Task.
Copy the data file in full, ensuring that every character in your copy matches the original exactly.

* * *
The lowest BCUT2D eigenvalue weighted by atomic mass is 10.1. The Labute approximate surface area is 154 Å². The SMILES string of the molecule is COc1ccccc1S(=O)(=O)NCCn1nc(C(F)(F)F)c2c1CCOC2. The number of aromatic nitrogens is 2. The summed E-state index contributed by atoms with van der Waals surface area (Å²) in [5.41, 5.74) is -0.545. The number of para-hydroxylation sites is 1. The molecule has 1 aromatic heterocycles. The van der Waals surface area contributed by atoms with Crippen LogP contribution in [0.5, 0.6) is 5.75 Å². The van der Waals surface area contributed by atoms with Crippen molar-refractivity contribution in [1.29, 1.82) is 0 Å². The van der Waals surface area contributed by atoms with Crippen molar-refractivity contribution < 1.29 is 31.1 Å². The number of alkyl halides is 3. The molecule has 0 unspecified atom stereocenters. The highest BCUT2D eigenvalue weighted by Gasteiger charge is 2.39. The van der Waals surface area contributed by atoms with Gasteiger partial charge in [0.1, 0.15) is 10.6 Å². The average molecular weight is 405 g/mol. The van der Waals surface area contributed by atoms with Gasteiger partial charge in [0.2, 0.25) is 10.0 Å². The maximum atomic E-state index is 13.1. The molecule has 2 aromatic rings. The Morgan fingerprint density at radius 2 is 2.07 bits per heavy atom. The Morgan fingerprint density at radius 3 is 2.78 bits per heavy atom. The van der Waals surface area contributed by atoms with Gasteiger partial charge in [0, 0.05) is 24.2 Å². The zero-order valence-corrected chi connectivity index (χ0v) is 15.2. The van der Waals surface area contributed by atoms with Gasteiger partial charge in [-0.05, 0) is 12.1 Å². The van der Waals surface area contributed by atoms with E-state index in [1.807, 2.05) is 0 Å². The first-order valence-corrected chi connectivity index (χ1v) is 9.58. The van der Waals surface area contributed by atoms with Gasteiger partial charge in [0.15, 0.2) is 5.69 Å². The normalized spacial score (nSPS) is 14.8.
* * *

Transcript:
The lowest BCUT2D eigenvalue weighted by atomic mass is 10.1. The Labute approximate surface area is 154 Å². The SMILES string of the molecule is COc1ccccc1S(=O)(=O)NCCn1nc(C(F)(F)F)c2c1CCOC2. The number of aromatic nitrogens is 2. The summed E-state index contributed by atoms with van der Waals surface area (Å²) in [5.41, 5.74) is -0.545. The number of para-hydroxylation sites is 1. The molecule has 1 aromatic heterocycles. The van der Waals surface area contributed by atoms with Crippen LogP contribution in [0.5, 0.6) is 5.75 Å². The van der Waals surface area contributed by atoms with Crippen molar-refractivity contribution in [1.29, 1.82) is 0 Å². The van der Waals surface area contributed by atoms with Crippen molar-refractivity contribution < 1.29 is 31.1 Å². The number of alkyl halides is 3. The molecule has 0 unspecified atom stereocenters. The highest BCUT2D eigenvalue weighted by Gasteiger charge is 2.39. The van der Waals surface area contributed by atoms with Gasteiger partial charge in [0.1, 0.15) is 10.6 Å². The average molecular weight is 405 g/mol. The van der Waals surface area contributed by atoms with Gasteiger partial charge in [0.2, 0.25) is 10.0 Å². The maximum atomic E-state index is 13.1. The molecule has 2 aromatic rings. The Morgan fingerprint density at radius 2 is 2.07 bits per heavy atom. The Morgan fingerprint density at radius 3 is 2.78 bits per heavy atom. The van der Waals surface area contributed by atoms with Gasteiger partial charge in [0, 0.05) is 24.2 Å². The zero-order valence-corrected chi connectivity index (χ0v) is 15.2. The van der Waals surface area contributed by atoms with Gasteiger partial charge in [-0.05, 0) is 12.1 Å². The van der Waals surface area contributed by atoms with E-state index in [1.807, 2.05) is 0 Å². The first-order valence-corrected chi connectivity index (χ1v) is 9.58. The van der Waals surface area contributed by atoms with Gasteiger partial charge in [0.15, 0.2) is 5.69 Å². The normalized spacial score (nSPS) is 14.8.